- Published: Thursday, 21 June 2012 13:07
21 June 2012
Reports come in daily from the military in Afghanistan. Many have good news, but subsequent the MEDEVAC deceptions from the Army, I do not trust the current bunch and so do not bother publishing. Yesterday, I asked Shem Klimiuk, an old Afghan hand from Australia (now in Kabul), if there is any truth to these reports. Mr. Klimiuk responds using data from Indicium Consulting:
(Note: Today I asked Marine Lieutenant Colonel in Helmand Province if he believes Indicium to be accurate on this. "Yes.")
Despite signs that the Taliban’s influence is spreading throughout Afghanistan, international military efforts over the last 12 months have not been fruitless, as changes on the battlefield are becoming visible. This can mainly be attributed to prolonged ISAF/ANSF operations against the Taliban’s (and other anti-government elements) logistic chains and, more importantly, their mid-level commanders. These commanders, with their years of tactical experience, are crucial to the Taliban’s battlefield strategies, and their loss has significantly affected the Taliban's ability to continue the same level of intensity and effectiveness that characterized their campaigns from 2009-2011.
The number of coalition-led operations increased significantly in autumn of 2011, particularly in the Southern Region (Helmand & Kandahar Provinces) and the Southeastern Region (Khost, Paktya and Paktika Provinces). The outcomes of these operations are best illustrated by the current situation in Helmand Province; due to aggressive coalition-led operations, TB/AGE [Taliban/Anti-Government Element] cells in the province have been unable to conduct large-scale operations since September 2011.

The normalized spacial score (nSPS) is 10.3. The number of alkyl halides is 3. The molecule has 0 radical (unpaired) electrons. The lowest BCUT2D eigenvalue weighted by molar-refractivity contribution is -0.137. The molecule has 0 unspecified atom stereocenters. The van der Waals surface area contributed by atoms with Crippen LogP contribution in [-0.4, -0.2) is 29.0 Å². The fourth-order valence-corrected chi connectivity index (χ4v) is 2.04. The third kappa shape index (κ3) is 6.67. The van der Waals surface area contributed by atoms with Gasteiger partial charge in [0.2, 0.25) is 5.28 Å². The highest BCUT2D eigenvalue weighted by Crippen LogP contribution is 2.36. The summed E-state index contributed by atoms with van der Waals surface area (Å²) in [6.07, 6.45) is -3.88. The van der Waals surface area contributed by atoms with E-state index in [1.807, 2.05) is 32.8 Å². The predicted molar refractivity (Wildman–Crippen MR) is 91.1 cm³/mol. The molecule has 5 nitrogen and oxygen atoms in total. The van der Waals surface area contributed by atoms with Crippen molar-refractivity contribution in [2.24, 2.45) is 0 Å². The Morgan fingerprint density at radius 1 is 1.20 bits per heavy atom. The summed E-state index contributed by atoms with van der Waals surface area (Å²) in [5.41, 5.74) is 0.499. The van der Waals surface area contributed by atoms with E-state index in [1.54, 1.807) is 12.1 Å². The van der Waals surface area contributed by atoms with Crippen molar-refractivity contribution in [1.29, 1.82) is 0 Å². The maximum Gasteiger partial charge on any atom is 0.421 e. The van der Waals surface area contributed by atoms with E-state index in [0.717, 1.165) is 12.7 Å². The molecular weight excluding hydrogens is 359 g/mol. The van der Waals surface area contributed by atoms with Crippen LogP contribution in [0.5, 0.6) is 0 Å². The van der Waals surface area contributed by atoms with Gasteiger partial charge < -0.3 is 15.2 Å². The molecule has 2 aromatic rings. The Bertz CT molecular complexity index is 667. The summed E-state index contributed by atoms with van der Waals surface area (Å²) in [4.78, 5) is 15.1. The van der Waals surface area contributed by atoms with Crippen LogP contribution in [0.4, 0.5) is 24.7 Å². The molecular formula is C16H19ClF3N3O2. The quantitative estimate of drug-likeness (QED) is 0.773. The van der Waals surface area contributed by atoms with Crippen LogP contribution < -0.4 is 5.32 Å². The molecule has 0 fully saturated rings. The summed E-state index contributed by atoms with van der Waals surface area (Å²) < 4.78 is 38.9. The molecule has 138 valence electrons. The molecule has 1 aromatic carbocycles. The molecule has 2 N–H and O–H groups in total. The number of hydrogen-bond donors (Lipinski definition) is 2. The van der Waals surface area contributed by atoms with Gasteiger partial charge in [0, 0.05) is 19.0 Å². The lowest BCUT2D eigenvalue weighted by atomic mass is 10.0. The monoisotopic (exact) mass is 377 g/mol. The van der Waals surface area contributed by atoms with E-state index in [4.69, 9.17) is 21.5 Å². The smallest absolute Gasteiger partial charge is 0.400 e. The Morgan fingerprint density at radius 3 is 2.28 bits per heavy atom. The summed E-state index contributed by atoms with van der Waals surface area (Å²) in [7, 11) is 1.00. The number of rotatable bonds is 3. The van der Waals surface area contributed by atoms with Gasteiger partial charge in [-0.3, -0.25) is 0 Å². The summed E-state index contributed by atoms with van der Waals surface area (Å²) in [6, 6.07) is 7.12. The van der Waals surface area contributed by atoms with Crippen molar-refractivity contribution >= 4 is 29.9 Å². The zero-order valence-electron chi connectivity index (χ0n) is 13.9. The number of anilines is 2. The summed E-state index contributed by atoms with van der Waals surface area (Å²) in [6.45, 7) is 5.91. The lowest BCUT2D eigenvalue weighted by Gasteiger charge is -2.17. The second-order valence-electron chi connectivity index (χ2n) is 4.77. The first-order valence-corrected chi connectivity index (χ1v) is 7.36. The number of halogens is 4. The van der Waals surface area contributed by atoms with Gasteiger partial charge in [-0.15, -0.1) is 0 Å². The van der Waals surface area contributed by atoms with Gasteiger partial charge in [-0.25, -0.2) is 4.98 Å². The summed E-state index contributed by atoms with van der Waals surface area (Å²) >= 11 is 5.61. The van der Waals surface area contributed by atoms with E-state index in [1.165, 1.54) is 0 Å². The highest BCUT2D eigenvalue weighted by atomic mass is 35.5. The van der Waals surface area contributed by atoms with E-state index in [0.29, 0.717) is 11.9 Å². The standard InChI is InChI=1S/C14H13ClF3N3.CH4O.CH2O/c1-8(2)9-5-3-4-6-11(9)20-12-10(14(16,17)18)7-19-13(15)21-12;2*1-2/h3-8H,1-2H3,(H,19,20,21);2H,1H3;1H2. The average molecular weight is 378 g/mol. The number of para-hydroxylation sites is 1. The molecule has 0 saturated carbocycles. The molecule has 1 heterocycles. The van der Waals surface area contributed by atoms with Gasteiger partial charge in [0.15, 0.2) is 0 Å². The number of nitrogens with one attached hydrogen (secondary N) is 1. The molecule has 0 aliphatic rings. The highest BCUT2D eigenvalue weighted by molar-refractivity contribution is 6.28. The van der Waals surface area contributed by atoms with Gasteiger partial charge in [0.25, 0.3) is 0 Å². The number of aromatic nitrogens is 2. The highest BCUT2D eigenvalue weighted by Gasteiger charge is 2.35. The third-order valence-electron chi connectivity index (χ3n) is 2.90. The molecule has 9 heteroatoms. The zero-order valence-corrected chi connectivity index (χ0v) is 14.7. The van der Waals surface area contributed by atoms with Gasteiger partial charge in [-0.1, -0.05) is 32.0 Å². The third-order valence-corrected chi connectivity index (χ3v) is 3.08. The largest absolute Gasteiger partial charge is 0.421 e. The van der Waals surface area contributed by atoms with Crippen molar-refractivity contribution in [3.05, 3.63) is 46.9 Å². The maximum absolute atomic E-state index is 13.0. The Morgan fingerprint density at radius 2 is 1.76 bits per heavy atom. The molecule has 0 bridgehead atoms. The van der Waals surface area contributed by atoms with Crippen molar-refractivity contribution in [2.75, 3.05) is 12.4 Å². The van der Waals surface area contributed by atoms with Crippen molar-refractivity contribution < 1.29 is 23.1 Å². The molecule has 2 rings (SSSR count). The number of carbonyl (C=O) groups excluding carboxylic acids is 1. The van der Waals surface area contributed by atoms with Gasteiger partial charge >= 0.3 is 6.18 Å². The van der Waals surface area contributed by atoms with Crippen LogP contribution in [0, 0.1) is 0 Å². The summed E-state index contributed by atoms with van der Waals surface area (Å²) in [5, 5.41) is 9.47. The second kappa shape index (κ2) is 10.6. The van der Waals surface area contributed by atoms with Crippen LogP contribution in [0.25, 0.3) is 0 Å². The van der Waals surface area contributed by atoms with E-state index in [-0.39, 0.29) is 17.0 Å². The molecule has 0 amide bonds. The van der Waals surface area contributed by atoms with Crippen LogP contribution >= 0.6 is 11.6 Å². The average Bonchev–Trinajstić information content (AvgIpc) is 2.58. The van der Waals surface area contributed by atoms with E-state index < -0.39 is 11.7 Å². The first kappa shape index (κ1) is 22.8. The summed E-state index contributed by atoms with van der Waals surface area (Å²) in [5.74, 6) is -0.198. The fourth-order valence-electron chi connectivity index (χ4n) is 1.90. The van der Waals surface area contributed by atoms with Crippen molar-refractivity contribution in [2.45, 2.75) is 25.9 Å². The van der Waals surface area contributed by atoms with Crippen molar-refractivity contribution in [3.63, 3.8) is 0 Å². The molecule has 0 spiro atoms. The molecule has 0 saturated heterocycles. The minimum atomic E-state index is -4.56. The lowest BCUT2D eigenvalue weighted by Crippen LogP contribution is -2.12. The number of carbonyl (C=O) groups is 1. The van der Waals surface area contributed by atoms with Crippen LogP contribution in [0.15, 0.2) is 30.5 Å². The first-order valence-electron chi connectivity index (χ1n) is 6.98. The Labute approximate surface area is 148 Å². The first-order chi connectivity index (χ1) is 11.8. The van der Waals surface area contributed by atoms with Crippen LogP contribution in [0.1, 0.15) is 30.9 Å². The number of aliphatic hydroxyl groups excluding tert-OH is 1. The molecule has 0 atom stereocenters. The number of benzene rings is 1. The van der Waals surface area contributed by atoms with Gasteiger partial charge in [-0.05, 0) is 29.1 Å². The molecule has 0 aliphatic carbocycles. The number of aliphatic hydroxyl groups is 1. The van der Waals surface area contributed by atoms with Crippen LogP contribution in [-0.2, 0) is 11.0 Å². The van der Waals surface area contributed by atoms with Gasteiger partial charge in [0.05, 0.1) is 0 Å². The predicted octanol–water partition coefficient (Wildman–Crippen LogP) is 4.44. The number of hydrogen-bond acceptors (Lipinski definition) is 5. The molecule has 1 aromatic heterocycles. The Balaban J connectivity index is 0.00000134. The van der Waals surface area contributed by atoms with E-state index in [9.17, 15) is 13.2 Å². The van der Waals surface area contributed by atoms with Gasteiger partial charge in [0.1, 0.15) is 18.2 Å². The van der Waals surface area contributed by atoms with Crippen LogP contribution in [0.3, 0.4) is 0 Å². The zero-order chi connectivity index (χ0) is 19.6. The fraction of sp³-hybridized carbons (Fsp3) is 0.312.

Although coalition operations have diminished somewhat in Helmand, TB/AGE cells have not been able to recover their operational momentum. Similar trends can be observed in the rest of the Southern Region and in the Southeastern Regions. In contrast to the past trends, to gain any significant success, Taliban now rely heavily on Improvised Explosive Devices (IEDs), Suicide Attacks, and the occasional Complex "Spectacular" Attack, which are defined by their use of suicide attackers equipped with small arms and direct fire support weapons to breach and exploit high-profile government and military installations.
However, the TB’s ability to execute these Spectacular Attacks, especially in Kabul, has diminished since 2011, due to intensive coalition-led operations in the Southeast that targeted Haqqani Network (HN) cells who were responsible for much of the planning, organizing, training, and recruiting of the fighters used in the attacks. TB will continue to use these high-profile Spectacular Attacks because of their propaganda value; although they are usually tactically unsuccessful, the attacks allow the TB to spread a false perception that their strength and organizational abilities are better than they really are.
The following is a basic 2011/2012 (up to June 17th) comparison of countrywide Taliban/Anti-Government Element Attacks and represents the total number of Taliban/Anti-Government Element (TB/AGE) incidents (includes all types of attacks, intimidation, abductions, extrajudicial killings, and assassinations):
TOTAL Taliban/Anti-Government Element (TB/AGE) incidents(Includes all types of attacks, intimidation, abductions, extrajudicial killings & assassinations):
2011: 10103 - 2012: 5198 A decrease of 41%
IEDs Total: 2011: 5133 - 2012: 2269 A decrease of 55%
Successful IEDs: 2011: 1789 - 2012: 889 A decrease of 50%
Failed IED Attempts: 2011: 3344 - 2012: 2269 A decrease of 32%
Direct Attacks: 2011: 3510 - 2012: 1787 A decrease of 41%
IEDs vs. Total No. of TB/AGE incidents:
2011: IEDs made up 50% of all incidents
2012: IEDs made up 43% of all incidents